Vice President Gore moved to quell a rising political controversy last night by stating that he would not insist that senior military commanders personally agree with him about allowing gays to serve openly in the armed forces, but would require only that his appointees faithfully carry out his policy.

Pulling back from remarks he made three days ago at a Democratic debate in New Hampshire--when he answered "yes" to a question about whether he would apply a "litmus test" for the Joint Chiefs of Staff on gays serving openly in the military--Gore told an impromptu news conference in West Des Moines, Iowa, that his meaning had been misunderstood.

"I did not mean to imply that there should ever be any kind of inquiry into the personal political opinions of officers in the U.S. military, nor would I ever tolerate such inquiries," Gore said.

Gore's statement followed a day of top-level discussions within his campaign about how to respond to what many outside political strategists and some on his own team feared was a damaging answer the vice president gave Wednesday night.

Gore said then that he is determined to scrap the Clinton administration's "don't ask, don't tell" policy requiring homosexuals to keep their sexual orientation private, adding, "I think that would require those who wanted to serve on the position of the Joint Chiefs to be in agreement with [my] policy."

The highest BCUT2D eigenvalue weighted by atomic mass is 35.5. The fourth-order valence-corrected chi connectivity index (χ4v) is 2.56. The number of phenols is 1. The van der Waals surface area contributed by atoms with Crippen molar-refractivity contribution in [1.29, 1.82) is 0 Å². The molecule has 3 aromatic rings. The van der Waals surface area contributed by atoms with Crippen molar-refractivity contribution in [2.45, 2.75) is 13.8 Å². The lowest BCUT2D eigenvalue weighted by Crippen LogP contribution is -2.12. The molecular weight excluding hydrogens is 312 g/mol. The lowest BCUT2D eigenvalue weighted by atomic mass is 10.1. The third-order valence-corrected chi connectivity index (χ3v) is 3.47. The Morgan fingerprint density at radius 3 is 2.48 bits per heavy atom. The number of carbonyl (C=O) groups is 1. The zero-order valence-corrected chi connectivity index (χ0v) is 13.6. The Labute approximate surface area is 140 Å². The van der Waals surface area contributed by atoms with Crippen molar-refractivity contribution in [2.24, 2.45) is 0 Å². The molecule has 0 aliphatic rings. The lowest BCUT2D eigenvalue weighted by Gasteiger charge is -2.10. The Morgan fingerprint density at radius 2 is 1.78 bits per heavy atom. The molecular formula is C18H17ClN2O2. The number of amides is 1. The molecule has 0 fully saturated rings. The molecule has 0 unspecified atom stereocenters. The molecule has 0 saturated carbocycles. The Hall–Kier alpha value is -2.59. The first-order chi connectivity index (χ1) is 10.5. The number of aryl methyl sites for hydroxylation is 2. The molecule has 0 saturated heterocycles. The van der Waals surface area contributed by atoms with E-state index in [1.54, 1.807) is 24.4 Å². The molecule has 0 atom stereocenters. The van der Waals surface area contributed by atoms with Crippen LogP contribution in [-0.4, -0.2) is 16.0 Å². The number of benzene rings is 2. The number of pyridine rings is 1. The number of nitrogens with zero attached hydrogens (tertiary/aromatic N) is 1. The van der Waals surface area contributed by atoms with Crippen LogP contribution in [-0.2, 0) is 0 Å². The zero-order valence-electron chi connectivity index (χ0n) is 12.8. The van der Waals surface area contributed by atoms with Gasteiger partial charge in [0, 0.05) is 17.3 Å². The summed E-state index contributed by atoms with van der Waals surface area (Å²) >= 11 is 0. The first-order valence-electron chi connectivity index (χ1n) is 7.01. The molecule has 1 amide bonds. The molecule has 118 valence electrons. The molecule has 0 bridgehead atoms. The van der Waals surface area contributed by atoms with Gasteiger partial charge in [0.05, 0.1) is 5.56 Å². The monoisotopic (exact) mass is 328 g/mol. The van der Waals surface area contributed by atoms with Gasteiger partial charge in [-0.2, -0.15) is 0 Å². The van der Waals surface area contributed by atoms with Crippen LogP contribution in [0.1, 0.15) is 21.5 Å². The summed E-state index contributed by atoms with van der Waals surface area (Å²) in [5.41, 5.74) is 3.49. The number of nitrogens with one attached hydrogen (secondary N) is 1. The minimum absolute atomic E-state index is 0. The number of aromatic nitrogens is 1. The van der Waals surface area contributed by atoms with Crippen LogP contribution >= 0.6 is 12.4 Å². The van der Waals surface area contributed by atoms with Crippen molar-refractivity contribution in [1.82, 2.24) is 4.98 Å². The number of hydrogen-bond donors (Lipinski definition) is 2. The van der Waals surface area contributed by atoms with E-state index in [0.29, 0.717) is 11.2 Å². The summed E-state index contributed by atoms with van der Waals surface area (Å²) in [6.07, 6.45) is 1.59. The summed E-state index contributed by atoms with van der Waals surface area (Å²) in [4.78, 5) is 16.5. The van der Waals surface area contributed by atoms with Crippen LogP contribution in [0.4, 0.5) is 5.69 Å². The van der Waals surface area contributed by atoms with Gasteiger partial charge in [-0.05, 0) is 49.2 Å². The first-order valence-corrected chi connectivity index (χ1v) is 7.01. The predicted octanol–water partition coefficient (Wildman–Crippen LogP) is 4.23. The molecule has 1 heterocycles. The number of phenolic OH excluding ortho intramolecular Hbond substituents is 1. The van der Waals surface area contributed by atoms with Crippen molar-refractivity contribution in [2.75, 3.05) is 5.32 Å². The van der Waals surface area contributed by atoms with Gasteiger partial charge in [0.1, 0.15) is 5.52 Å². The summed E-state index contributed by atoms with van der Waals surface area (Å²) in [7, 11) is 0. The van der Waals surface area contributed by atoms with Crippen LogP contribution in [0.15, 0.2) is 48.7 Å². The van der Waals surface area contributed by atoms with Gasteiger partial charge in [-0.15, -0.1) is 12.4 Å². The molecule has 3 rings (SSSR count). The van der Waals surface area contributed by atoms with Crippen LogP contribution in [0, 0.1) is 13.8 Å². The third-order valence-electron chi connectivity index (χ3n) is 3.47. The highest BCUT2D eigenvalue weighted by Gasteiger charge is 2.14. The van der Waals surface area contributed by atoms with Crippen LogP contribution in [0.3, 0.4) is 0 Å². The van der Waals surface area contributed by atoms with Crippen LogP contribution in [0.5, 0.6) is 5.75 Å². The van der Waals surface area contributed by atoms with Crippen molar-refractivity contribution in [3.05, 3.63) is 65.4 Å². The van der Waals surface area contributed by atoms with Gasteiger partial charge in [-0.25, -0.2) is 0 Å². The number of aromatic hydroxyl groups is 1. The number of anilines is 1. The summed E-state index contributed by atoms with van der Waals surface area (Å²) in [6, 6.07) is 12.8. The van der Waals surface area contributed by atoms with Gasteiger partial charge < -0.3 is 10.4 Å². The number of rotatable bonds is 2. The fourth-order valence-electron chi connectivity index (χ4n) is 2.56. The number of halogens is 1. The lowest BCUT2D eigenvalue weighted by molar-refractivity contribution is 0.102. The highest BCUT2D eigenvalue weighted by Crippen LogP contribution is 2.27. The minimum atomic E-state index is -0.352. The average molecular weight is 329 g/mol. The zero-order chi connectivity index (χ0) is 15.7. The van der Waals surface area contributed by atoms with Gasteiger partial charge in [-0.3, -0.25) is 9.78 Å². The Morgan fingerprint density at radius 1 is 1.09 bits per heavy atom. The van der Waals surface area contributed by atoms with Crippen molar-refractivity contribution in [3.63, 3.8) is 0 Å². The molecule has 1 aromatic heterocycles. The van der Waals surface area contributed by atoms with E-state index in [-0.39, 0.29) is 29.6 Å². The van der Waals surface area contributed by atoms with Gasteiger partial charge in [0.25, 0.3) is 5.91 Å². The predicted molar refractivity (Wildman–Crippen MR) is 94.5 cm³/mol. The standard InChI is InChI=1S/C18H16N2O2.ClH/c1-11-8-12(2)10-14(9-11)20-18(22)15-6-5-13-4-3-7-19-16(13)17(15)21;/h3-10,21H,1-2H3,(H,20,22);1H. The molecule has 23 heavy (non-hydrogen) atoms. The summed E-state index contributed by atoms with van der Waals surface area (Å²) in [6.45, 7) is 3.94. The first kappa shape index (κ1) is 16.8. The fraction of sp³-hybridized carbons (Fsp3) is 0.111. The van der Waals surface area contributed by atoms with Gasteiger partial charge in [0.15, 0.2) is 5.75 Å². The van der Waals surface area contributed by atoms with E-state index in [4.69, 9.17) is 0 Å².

That answer--combined with Gore's assent to moderator Peter Jennings's question of whether this amounted to a litmus test--appalled many current and retired military officers, surprised even some gay activists and invited a shower of Republican criticism. Several Democratic sources close to Gore's camp said he had no choice but to backtrack or risk having the issue become a serious distraction.

But Democratic sources said Gore was determined that he not be seen as abandoning a position under pressure. He and the campaign insisted the candidate's statement last night was not a change of position, merely a clarification of it.

Gore said that by stating he would apply a litmus test, he meant "that I would insist on having members of the Joint Chiefs who would implement that policy and who would not do anything but implement that policy."

The result is that Gore's position is essentially identical to one former senator Bill Bradley articulated at the same University of New Hampshire debate.

The Bradley-Gore battle for the support of gay voters has been particularly aggressive as both camps have realized the influence the community exerts on Democratic Party politics. In California, where voters also will consider a gay marriage ballot initiative on March 7, activists predict homosexuals will make up 10 percent to 15 percent of the Democratic primary vote.

But in last night's Republican debate in South Carolina, Arizona Sen. John McCain criticized both Gore and Bradley for calling for their appointees to carry out a policy of allowing gays to serve openly. "That is a total destruction of the entire concept of the military and we should as Americans reject such a thing because of the harmful effect it will have on the military of the United States of America," McCain said.

Gore's statement of policy could defuse the issue--in the short term and the long term. By moving late Friday, Gore hoped to avoid having the issue affect today's debate with Bradley in Iowa.